In 1922 Ukraine was annexed by the USSR, and in the 1930s money from Moscow funded a Ukrainian Communist Party center at Chicago and Campbell. Back home millions were dying under the forced collectivization and artificial famine of Stalin's regime. (This Sunday, May 11, an international torch relay comes through Millennium Park to commemorate the 75th anniversary of the Holodomor; a press release notes that at its height Ukrainians were expiring at a rate of 17 per minute.) Quotas limited the number of eastern European immigrants to the U.S., but in 1933 another group of Ukrainian Village movers and shakers organized to sponsor a pavilion at the Chicago World's Fair. The Soviet government protested vigorously, but the Ukrainians ultimately prevailed. The pavilion—the only one not backed by a foreign government—included folk art and dancing and an acclaimed exhibit of work by cubist sculptor Alexander Archipenko.

The end of World War II brought a flood of new Ukrainian refugees to the States—an estimated 80,000 between 1945 and 1957. This wave overwhelmingly consisted of displaced persons, or DPs: anti-Stalinist educated elites and professionals who had spent as many as five years in DP camps in Europe before being allowed to immigrate to the U.S.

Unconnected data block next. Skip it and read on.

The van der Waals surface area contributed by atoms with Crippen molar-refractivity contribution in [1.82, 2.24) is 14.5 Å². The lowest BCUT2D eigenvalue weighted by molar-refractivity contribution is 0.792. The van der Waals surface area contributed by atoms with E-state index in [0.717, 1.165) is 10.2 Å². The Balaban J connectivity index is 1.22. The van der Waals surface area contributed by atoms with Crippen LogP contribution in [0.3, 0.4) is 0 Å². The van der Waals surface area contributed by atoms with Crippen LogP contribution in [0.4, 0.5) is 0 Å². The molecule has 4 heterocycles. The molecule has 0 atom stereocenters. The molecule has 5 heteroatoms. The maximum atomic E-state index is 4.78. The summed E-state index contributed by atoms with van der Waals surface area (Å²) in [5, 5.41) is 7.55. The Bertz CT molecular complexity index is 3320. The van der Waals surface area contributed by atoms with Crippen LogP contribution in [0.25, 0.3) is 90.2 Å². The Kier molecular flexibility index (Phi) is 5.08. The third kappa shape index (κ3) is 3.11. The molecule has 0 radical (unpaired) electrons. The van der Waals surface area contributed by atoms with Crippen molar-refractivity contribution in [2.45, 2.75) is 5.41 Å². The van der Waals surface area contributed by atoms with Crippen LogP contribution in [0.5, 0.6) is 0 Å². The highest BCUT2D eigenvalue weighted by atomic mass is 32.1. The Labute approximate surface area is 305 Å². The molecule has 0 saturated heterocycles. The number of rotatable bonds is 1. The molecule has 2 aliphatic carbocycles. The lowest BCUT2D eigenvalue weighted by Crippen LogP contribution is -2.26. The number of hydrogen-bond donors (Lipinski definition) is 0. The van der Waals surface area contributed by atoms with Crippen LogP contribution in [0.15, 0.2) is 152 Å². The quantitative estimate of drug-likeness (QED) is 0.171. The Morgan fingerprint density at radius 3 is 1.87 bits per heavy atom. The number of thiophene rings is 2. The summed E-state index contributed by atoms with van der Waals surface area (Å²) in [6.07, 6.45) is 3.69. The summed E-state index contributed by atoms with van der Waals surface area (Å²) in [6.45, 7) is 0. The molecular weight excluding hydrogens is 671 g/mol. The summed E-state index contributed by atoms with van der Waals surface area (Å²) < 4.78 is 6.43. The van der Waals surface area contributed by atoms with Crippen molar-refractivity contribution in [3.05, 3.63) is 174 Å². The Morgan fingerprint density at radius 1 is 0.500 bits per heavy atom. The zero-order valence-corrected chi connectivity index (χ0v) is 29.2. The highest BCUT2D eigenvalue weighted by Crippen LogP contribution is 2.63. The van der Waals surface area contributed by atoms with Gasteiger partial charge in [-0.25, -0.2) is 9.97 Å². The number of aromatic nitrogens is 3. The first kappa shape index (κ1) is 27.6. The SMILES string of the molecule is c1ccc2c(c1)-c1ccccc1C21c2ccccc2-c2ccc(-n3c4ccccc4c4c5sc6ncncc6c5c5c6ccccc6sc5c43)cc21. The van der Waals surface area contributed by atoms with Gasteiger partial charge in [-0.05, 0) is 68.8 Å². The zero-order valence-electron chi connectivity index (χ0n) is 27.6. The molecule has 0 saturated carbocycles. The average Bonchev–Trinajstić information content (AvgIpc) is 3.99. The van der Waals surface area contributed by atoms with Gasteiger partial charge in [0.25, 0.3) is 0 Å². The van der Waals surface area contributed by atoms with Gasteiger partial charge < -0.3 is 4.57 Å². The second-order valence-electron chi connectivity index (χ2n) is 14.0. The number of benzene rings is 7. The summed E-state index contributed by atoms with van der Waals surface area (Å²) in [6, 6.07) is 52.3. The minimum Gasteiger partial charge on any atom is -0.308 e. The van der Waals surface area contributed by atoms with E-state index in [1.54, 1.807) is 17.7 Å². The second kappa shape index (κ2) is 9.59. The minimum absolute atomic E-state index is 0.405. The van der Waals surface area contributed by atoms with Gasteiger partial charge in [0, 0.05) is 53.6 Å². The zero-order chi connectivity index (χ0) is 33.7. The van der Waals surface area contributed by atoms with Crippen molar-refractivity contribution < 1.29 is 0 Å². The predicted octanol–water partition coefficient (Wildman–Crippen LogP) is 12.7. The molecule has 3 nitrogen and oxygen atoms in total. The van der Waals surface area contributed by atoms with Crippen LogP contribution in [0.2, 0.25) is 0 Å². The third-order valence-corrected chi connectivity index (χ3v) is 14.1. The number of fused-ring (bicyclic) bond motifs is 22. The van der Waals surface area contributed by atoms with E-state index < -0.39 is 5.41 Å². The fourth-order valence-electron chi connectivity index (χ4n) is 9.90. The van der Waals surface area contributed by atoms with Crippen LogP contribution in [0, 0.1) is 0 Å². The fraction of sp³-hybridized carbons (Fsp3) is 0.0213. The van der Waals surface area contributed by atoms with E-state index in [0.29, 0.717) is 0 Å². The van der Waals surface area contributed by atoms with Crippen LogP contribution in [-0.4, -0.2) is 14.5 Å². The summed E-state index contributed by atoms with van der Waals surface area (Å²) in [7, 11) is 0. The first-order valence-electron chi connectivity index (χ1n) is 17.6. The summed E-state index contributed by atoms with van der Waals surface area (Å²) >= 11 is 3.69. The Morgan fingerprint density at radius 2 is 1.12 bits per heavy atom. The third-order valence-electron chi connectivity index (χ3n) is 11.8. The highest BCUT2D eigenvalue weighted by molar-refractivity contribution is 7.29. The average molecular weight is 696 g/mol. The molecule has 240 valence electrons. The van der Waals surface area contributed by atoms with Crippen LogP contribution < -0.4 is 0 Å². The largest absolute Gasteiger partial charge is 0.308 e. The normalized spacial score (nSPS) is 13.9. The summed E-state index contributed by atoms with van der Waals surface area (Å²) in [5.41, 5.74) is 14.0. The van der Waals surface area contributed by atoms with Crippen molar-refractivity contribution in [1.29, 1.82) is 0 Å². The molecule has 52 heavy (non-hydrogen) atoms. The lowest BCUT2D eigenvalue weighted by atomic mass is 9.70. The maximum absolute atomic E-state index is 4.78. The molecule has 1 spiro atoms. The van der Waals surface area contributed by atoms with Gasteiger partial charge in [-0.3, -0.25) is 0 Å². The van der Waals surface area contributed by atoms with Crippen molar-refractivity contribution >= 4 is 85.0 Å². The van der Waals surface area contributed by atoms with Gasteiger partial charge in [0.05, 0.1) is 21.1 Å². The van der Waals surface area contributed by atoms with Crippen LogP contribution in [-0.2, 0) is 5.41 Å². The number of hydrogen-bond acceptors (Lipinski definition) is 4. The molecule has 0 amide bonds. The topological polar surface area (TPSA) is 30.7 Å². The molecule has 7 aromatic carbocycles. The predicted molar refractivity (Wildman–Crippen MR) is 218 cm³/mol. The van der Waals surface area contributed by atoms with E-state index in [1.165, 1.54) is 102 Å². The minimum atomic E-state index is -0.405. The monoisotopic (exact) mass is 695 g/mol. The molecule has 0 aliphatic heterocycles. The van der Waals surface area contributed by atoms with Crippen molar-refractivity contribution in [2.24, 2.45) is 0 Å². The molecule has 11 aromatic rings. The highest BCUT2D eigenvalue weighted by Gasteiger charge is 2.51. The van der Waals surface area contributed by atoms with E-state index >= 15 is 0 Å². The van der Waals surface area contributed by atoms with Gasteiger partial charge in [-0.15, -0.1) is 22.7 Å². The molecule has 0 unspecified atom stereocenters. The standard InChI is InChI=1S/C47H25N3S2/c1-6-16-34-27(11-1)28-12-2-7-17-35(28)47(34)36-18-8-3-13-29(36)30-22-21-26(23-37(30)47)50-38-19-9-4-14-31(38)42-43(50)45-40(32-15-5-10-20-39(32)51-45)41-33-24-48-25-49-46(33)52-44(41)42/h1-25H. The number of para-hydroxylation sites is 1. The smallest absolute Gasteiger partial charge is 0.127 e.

DPs arriving in Chicago spent weeks, and sometimes months, on cots at the Ukrainian American Civic Center at 841 N. Western, local headquarters of the Ukrainian National Association. But according to Kuropas, a onetime UNA vice president, they never had to stay much longer than that. Jobs and housing were usually procured in short order, thanks to a booming economy, the aggressive outreach of church and community leaders, and what may be Ukrainian Village's most influential institution of all: the Selfreliance Ukrainian American Federal Credit Union.

Louis Sullivan’s Holy Trinity Orthodox Cathedral, 1121 N. Leavitt
  • Robert Murphy
  • Louis Sullivan’s Holy Trinity Orthodox Cathedral, 1121 N. Leavitt

Downtown banks redlined West Town for much of the mid-20th century, refusing to grant loans to (among others) would-be Ukrainian Village home owners. Founded in 1951 in a second-floor apartment at 2408 W. Chicago, Selfreliance plugged the gap, providing low-interest loans to its members, who were (and more or less still are) required to be Ukrainian by birth or marriage.